If you have a decreasing sequence of compact subsets of X such that C1⊃C2⊃... Cm and C=∩∞,m=1, then show that the Hausdorff metric, D(Cn,C)→0 as n→∞.

Assume C∈S(X)

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- Feb 2nd 2010, 10:56 AMSamBourneHelp with fractals
If you have a decreasing sequence of compact subsets of X such that C1⊃C2⊃... Cm and C=∩∞,m=1, then show that the Hausdorff metric, D(Cn,C)→0 as n→∞.

Assume C∈S(X) - Feb 2nd 2010, 11:32 AMOpalg
Since C is the intersection of the $\displaystyle C_m$s, it is sufficient to find a value of m for which every element of $\displaystyle C_m$ is within distance $\displaystyle \varepsilon$ of C (for some given $\displaystyle \varepsilon>0$).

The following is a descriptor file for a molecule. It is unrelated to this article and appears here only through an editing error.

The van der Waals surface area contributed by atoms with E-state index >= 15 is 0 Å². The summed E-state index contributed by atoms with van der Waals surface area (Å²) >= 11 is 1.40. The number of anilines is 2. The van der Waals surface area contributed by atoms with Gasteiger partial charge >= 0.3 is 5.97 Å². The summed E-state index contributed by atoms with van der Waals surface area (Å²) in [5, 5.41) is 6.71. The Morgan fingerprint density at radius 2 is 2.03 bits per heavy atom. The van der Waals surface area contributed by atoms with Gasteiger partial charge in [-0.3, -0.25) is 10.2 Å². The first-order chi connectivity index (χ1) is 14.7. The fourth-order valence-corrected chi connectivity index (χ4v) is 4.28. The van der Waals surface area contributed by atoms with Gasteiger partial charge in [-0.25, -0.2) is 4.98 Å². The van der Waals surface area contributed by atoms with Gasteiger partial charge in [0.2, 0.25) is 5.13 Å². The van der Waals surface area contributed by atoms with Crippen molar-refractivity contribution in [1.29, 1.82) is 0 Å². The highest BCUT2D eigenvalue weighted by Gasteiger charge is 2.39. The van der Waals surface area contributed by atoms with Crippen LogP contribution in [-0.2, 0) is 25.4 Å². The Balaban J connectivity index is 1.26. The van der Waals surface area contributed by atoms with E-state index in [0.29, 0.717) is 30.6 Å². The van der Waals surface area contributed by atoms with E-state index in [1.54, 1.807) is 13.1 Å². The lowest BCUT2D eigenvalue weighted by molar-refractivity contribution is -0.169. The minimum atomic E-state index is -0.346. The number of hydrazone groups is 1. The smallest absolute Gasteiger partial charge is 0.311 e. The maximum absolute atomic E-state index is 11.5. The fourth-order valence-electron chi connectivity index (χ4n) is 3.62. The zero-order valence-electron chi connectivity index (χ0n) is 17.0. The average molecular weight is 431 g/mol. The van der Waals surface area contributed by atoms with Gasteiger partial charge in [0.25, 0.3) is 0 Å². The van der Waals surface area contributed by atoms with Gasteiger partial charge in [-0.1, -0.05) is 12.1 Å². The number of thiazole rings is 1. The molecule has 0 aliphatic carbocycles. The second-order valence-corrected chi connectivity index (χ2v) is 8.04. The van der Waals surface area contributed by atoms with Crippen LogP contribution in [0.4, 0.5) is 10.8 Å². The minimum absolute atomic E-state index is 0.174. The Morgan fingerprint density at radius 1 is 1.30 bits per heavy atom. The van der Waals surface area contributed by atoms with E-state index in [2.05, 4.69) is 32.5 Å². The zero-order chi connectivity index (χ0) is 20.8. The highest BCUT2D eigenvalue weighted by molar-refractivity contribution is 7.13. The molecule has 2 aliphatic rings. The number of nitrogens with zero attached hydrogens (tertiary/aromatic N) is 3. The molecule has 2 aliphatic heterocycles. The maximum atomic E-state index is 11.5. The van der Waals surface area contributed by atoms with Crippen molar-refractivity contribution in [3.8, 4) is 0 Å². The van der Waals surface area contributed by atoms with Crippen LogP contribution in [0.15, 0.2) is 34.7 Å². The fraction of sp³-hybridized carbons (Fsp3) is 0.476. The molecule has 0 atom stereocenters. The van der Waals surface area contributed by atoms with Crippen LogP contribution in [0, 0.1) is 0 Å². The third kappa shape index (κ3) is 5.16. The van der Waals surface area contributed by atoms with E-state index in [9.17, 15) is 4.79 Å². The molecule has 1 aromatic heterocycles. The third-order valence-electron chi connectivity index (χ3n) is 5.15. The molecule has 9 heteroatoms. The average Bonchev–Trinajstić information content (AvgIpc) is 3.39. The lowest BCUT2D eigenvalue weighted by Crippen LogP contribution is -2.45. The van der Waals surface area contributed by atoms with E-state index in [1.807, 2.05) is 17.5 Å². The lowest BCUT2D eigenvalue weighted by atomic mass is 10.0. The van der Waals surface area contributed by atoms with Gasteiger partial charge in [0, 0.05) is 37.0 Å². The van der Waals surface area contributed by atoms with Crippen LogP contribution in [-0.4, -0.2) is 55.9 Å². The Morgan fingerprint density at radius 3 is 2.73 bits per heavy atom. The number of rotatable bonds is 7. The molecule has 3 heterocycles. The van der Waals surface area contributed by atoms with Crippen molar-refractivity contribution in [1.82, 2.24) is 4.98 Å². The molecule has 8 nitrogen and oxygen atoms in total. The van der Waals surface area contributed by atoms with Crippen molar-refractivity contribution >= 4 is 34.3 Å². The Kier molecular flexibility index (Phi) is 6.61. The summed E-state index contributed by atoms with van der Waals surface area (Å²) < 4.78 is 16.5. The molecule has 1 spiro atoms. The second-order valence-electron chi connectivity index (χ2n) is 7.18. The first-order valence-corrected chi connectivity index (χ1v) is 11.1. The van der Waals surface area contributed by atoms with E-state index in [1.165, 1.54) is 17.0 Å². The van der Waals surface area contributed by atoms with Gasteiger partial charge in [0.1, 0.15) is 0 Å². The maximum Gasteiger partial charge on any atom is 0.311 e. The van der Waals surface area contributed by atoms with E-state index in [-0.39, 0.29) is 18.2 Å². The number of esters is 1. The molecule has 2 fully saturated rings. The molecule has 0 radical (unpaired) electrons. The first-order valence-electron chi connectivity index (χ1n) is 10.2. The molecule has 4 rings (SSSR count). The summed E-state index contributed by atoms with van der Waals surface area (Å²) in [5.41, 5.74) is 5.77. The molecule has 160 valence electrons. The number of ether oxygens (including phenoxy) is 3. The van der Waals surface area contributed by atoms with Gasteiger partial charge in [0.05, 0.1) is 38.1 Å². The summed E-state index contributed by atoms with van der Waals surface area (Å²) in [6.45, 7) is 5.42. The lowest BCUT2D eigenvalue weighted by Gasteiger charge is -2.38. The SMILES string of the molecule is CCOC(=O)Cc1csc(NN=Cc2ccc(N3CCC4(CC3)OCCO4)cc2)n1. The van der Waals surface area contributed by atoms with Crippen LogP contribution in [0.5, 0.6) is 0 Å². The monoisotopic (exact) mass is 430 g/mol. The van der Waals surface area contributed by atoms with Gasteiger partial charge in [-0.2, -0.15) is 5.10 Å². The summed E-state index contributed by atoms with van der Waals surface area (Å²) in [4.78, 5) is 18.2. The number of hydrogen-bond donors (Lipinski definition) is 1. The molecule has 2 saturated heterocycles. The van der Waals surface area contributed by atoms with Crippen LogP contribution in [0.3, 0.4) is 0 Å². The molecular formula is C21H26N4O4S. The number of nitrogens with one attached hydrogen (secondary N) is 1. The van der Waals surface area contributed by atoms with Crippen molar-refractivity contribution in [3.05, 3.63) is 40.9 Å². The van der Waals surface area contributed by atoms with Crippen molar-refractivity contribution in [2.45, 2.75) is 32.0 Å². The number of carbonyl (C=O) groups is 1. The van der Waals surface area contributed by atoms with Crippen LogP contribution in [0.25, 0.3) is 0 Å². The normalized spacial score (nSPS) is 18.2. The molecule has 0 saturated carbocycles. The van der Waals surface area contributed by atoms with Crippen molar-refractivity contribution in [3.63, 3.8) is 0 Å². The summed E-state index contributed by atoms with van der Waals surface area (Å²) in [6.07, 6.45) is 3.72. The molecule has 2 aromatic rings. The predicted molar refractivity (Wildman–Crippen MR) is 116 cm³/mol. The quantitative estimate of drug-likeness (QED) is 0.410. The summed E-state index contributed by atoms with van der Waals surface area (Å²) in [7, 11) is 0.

Let $\displaystyle C_\varepsilon = \{x\in C_1:d(x,C)\geqslant\varepsilon\}$. This is a closed (and therefore compact) subset of $\displaystyle C_1$. It is covered by the sets $\displaystyle U_n = \{x\in C_1:x\notin C_n\}\ (n\geqslant1)$, which are open in $\displaystyle C_1$. By compactness there is a finite subcover, and since the sets $\displaystyle U_n$ form an increasing nest, there is in fact just one of them, say $\displaystyle U_m$, that contains $\displaystyle C_\varepsilon$. It follows by taking complements that $\displaystyle C_m\subseteq C_\varepsilon$. Thus $\displaystyle d(C_m,C)<\varepsilon$.